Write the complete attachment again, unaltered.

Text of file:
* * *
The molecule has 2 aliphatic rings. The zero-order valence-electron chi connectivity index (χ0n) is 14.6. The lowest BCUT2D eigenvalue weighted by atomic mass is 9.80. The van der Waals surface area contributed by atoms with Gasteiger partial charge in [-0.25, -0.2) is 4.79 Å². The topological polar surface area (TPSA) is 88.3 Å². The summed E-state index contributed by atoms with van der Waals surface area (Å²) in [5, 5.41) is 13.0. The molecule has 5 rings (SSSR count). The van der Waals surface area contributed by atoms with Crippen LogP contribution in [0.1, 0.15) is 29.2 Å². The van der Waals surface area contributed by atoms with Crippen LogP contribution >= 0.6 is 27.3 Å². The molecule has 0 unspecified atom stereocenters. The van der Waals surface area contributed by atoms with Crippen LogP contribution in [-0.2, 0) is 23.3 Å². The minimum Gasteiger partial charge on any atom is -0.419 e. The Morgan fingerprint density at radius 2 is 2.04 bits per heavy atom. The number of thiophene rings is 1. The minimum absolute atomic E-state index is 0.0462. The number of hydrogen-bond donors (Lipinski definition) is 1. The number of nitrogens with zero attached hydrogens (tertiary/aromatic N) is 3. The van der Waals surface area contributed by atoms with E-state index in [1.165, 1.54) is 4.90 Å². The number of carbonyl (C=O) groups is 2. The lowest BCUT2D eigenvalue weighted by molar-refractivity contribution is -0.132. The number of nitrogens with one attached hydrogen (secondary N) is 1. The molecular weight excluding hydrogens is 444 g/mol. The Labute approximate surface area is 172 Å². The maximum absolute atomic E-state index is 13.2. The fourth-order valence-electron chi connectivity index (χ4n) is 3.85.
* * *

The molecule has 2 aliphatic rings. The zero-order valence-electron chi connectivity index (χ0n) is 14.6. The lowest BCUT2D eigenvalue weighted by atomic mass is 9.80. The van der Waals surface area contributed by atoms with Gasteiger partial charge in [-0.25, -0.2) is 4.79 Å². The topological polar surface area (TPSA) is 88.3 Å². The summed E-state index contributed by atoms with van der Waals surface area (Å²) in [5, 5.41) is 13.0. The molecule has 5 rings (SSSR count). The van der Waals surface area contributed by atoms with Crippen LogP contribution in [0.1, 0.15) is 29.2 Å². The van der Waals surface area contributed by atoms with Crippen LogP contribution >= 0.6 is 27.3 Å². The molecule has 0 unspecified atom stereocenters. The van der Waals surface area contributed by atoms with Crippen LogP contribution in [-0.2, 0) is 23.3 Å². The minimum Gasteiger partial charge on any atom is -0.419 e. The Morgan fingerprint density at radius 2 is 2.04 bits per heavy atom. The number of thiophene rings is 1. The minimum absolute atomic E-state index is 0.0462. The number of hydrogen-bond donors (Lipinski definition) is 1. The number of nitrogens with zero attached hydrogens (tertiary/aromatic N) is 3. The van der Waals surface area contributed by atoms with E-state index in [1.165, 1.54) is 4.90 Å². The number of carbonyl (C=O) groups is 2. The lowest BCUT2D eigenvalue weighted by molar-refractivity contribution is -0.132. The number of nitrogens with one attached hydrogen (secondary N) is 1. The molecular weight excluding hydrogens is 444 g/mol. The Labute approximate surface area is 172 Å². The maximum absolute atomic E-state index is 13.2. The fourth-order valence-electron chi connectivity index (χ4n) is 3.85.